I recently stumbled across this headline from Stanford News: “Meeting online has become the most popular way U.S. couples connect, Stanford sociologist finds.” Would the average reader assume this means that more than 50% of couples meet online?
This is not what the headline or the story says. More details from the story:
Rosenfeld, a lead author on the research and a professor of sociology in the School of Humanities and Sciences, drew on a nationally representative 2017 survey of American adults and found that about 39 percent of heterosexual couples reported meeting their partner online, compared to 22 percent in 2009.
It appears 39% of couples meet online. According to the summary of the paper, the others ways couples meet are:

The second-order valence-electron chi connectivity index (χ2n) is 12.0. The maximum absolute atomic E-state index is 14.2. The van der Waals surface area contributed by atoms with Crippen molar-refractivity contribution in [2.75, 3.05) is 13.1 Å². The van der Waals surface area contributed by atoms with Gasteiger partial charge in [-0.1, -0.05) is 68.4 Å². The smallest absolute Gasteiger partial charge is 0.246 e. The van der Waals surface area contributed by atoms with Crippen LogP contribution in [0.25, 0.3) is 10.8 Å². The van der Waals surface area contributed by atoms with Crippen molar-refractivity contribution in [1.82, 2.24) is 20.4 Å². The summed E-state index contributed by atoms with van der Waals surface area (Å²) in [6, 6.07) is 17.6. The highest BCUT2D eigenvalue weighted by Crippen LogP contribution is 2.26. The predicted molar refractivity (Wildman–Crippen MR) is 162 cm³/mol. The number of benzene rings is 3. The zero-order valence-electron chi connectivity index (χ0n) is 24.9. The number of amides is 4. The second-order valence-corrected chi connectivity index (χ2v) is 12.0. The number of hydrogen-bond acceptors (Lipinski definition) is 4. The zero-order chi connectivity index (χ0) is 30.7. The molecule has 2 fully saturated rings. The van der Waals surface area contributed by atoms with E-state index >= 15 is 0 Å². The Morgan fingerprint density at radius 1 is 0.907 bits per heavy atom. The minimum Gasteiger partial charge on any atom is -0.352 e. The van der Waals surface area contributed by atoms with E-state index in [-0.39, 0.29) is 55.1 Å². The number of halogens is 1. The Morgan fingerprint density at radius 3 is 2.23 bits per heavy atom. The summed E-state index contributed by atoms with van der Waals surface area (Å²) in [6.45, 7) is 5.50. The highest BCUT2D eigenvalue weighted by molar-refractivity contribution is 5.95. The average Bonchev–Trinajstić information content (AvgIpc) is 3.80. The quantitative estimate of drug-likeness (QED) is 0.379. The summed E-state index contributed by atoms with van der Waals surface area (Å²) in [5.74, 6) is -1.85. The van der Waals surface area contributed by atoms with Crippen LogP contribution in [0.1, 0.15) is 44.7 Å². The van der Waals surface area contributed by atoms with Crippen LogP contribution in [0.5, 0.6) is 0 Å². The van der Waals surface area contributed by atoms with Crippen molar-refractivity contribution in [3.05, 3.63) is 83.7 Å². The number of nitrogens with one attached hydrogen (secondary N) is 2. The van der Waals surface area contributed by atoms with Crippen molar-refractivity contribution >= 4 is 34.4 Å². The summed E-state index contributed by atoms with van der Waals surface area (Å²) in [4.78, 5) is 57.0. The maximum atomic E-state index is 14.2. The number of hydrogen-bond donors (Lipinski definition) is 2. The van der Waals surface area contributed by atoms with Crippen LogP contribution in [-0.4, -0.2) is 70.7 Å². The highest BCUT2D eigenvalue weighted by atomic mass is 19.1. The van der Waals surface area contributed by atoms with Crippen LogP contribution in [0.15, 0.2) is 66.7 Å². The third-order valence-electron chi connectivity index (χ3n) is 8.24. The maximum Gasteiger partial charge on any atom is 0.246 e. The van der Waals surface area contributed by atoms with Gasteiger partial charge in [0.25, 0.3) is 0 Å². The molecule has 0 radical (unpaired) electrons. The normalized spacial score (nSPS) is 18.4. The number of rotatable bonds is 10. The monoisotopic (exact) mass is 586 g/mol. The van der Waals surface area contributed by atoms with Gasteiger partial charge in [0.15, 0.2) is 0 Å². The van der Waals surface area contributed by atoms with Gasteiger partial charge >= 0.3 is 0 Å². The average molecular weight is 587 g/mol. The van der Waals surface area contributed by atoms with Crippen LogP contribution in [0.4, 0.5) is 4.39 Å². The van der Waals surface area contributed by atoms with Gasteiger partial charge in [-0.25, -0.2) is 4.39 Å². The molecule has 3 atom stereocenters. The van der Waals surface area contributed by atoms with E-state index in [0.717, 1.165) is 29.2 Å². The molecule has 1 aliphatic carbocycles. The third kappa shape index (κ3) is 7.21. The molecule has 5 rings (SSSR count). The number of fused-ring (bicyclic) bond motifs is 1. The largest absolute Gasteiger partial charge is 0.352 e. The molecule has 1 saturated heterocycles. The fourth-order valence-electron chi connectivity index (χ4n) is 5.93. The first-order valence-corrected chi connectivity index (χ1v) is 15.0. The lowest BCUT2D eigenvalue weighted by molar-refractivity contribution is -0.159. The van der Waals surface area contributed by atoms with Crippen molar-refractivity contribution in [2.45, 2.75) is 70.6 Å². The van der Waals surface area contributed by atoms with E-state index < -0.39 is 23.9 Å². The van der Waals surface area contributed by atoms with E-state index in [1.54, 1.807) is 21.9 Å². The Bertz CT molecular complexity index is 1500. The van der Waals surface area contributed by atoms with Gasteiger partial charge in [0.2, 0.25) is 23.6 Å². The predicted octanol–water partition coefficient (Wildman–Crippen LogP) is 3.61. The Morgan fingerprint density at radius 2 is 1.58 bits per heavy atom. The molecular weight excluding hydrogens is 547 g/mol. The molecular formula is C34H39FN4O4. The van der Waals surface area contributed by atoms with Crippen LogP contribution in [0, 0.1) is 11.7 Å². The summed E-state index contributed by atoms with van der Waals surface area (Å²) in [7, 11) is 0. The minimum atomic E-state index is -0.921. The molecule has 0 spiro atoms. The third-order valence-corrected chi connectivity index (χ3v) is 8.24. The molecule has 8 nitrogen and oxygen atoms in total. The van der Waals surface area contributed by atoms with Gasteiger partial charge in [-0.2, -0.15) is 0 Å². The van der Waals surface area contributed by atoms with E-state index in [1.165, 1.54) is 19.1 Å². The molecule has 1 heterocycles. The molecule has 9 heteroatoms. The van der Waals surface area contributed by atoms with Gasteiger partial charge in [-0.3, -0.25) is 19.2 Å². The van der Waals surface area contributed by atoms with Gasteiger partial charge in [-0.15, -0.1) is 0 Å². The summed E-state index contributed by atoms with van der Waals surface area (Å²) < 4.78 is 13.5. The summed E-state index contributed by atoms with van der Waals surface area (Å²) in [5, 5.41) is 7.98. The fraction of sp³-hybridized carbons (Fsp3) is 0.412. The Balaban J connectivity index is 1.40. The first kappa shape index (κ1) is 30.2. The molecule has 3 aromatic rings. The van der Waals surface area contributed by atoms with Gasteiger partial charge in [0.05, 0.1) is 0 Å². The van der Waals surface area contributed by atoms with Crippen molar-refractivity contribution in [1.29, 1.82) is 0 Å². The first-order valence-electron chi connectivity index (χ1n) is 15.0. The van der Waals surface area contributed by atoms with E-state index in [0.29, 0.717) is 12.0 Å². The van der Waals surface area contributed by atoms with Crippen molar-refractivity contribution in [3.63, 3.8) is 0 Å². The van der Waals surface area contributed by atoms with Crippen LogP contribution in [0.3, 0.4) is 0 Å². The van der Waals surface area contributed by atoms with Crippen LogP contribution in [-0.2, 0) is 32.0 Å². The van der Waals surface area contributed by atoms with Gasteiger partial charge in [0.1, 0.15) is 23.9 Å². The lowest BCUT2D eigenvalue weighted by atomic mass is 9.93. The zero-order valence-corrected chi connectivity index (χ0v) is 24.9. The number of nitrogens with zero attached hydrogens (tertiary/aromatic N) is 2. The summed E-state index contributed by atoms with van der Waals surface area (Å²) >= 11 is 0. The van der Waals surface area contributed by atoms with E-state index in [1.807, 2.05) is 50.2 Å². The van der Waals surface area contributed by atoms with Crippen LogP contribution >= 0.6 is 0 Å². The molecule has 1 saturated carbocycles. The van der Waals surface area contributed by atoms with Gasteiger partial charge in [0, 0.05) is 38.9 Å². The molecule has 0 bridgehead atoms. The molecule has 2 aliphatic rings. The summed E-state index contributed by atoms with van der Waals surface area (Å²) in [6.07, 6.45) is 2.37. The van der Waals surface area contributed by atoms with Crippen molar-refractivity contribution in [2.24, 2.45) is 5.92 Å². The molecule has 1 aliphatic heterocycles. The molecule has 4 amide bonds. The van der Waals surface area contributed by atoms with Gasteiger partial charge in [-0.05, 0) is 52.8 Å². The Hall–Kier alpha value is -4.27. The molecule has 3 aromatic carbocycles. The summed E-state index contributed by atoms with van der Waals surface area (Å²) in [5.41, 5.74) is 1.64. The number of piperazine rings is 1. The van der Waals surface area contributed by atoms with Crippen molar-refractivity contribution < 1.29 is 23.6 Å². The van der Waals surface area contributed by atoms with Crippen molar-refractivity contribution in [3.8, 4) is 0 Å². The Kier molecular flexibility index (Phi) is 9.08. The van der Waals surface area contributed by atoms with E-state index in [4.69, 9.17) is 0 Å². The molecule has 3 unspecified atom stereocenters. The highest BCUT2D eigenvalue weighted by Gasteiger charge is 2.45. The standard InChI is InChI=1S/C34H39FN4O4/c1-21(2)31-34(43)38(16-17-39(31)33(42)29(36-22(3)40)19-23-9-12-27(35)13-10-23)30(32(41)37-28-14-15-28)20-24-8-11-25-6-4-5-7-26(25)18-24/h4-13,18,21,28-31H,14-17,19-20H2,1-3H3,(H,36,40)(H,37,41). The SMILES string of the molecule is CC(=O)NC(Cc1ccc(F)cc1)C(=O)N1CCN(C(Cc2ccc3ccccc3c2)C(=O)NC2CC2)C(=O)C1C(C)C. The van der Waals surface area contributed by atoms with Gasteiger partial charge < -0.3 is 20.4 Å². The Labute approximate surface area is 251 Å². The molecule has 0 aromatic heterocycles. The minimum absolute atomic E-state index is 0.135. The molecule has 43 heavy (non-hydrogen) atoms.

Traditional ways of meeting partners (through family, in church, in the neighborhood) have all been declining since World War II.
The 39% figure meets the definition of both the mode and a plurality, respectively (both definitions from Google):
the value that occurs most frequently in a given set of data.
the number of votes cast for a candidate who receives more than any other but does not receive an absolute majority.
Still, I suspect there might be some confusion. Online dating brings more Americans together than any other method but it is only responsible for a little less than forty percent of couples.